Sh*t To Help You Show Up February 4, 2022
Everyone hates moral philosophers
I have a dirty, little secret to confess. Despite the subtitle to this newsletter, I love moral philosophers. I love their unwavering determination to try and make some kind of sense out of the ways in which we bump up against each other as humans. They’re earnest and thoughtful and a little annoying when they get on a tear. You know, kind of like me.
I even love Immanuel Kant. Oh, he of the categorical imperative. He’s undeniably an absolute prig, but still. My feelings for him are kind of like those for my mom’s cousin Sharon, who in a fit of pique once proclaimed loudly, “Jesus wasn’t a vegetarian so you can’t tell me that I have to be one!” Aw, Sharon! Using only things that Jesus did as your ethical rubric is…admirable? But also, I think you might have some practical problems with application?
What can I say? Kant and Cousin Sharon… they’re family. A little crazy, but your people are your people.
I bring this dirty little secret affection to you today because, let’s be real, if you’ve been paying attention it’s not that much of a secret. The whole notion of integrity is an ethical construct. This whole newsletter project is a rambling conversation about how we put our beliefs into practice, which is inherently an expression of our moral philosophy.
But many of you have maybe not even really ever studied moral philosophy? I haven’t (technically). My first exposure to philosophers were those guys in college— the philosophy majors— who always sat together in the cafeteria (probably because no one else wanted to sit with any of them). They all wore heavy, Elvis Costello-type glasses, smoked unfiltered cigarettes, and took themselves way too seriously. Philosophers were self-important bores, in other words, and totally not my jam.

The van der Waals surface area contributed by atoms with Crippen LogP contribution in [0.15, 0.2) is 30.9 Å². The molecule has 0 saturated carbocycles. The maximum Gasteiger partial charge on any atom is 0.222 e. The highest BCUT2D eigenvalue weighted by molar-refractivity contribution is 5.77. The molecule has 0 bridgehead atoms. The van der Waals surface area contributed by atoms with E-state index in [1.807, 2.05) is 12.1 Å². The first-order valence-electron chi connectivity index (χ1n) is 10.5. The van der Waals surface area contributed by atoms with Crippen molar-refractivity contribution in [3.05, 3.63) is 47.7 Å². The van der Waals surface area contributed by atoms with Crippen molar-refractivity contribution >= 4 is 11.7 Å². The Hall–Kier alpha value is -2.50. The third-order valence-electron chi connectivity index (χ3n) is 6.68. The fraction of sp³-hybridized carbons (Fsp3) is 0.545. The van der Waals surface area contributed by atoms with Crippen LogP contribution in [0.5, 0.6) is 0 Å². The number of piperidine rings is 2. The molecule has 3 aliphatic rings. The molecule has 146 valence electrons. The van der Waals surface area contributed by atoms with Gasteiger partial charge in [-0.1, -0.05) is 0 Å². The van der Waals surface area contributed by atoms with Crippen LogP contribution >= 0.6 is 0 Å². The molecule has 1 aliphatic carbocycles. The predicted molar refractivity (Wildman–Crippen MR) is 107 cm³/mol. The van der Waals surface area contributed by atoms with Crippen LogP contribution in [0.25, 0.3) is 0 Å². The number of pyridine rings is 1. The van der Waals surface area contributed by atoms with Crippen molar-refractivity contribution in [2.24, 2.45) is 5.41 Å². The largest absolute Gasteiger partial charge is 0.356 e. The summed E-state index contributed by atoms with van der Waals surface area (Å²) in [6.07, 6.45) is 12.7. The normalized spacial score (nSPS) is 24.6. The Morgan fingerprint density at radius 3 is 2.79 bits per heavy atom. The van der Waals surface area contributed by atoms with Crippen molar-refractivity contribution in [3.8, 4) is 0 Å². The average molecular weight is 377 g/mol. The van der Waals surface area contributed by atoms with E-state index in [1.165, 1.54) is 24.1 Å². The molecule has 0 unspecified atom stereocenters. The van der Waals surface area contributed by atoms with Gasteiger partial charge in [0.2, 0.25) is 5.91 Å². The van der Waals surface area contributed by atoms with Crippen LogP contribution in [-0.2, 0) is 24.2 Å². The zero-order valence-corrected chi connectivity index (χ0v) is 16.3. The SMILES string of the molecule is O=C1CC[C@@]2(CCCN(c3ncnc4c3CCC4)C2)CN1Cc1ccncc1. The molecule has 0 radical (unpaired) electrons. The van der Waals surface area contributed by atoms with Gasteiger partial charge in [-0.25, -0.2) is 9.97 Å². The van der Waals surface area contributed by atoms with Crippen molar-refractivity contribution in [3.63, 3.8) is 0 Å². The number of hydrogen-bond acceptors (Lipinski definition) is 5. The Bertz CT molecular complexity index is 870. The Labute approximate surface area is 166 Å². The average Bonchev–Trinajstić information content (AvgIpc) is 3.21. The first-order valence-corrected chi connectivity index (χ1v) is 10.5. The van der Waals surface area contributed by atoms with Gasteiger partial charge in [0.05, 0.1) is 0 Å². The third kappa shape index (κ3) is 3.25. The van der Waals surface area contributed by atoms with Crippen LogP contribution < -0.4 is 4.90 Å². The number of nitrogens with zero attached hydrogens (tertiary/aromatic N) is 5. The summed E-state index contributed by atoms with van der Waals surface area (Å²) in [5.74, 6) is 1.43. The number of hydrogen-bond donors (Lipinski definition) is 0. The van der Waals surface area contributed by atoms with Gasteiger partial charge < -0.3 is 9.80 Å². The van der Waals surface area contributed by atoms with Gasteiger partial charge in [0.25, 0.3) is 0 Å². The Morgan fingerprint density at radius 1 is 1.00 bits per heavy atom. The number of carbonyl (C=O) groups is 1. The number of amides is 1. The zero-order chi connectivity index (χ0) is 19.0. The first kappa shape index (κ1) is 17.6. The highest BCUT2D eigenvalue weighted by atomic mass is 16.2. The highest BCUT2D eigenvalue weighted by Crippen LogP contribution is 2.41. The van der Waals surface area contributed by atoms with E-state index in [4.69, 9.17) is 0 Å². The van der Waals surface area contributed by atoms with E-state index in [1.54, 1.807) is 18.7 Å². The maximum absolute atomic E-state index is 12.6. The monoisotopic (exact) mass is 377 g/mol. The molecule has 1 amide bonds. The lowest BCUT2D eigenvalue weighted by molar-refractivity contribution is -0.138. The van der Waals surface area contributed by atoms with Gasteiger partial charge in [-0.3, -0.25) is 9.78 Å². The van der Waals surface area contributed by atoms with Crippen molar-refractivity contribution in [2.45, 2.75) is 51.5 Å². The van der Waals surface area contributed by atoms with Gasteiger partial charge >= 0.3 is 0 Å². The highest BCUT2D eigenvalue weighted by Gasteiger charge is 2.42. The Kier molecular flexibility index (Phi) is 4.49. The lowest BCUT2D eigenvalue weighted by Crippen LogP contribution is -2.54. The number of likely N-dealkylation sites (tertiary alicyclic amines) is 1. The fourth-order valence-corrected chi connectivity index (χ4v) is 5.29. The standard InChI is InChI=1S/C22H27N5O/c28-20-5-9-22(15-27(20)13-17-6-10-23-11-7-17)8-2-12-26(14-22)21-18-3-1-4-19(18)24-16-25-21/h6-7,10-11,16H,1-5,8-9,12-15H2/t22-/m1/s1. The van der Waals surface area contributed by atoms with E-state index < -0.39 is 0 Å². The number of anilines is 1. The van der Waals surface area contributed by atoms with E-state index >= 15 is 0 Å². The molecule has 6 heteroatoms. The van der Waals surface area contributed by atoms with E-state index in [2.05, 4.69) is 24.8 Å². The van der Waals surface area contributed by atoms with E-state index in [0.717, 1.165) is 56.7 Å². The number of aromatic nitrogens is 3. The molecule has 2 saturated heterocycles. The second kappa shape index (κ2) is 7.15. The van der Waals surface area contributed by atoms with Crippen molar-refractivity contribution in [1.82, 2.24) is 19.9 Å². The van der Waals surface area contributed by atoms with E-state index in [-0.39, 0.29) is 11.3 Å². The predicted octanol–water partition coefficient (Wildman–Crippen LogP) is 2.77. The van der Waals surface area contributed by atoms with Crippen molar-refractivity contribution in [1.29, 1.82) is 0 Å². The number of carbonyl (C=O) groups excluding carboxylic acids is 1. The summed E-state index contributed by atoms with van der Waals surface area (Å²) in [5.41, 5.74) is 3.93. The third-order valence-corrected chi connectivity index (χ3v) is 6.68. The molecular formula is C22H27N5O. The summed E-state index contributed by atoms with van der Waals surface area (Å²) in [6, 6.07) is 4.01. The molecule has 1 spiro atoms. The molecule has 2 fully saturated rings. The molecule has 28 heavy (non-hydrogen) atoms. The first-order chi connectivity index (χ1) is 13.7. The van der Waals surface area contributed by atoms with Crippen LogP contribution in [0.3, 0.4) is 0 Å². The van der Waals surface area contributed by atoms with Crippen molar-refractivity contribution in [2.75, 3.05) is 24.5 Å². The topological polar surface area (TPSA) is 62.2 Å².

Except, I’ve come to appreciate that moral philosophy kind of is my jam, and if you’re here then I suspect it is kind of your jam, too. So, given that most of us weren’t philosophy majors in college, nor do we have the time or inclination to dive deep into classic moral philosophy texts, how do we even figure out what our moral philosophy is?
Not our beliefs, mind you. That’s a separate topic. Instead, our moral philosophy tells us how we apply our beliefs in real time. How we make the decisions that, hopefully, keep us (mostly) in our integrity.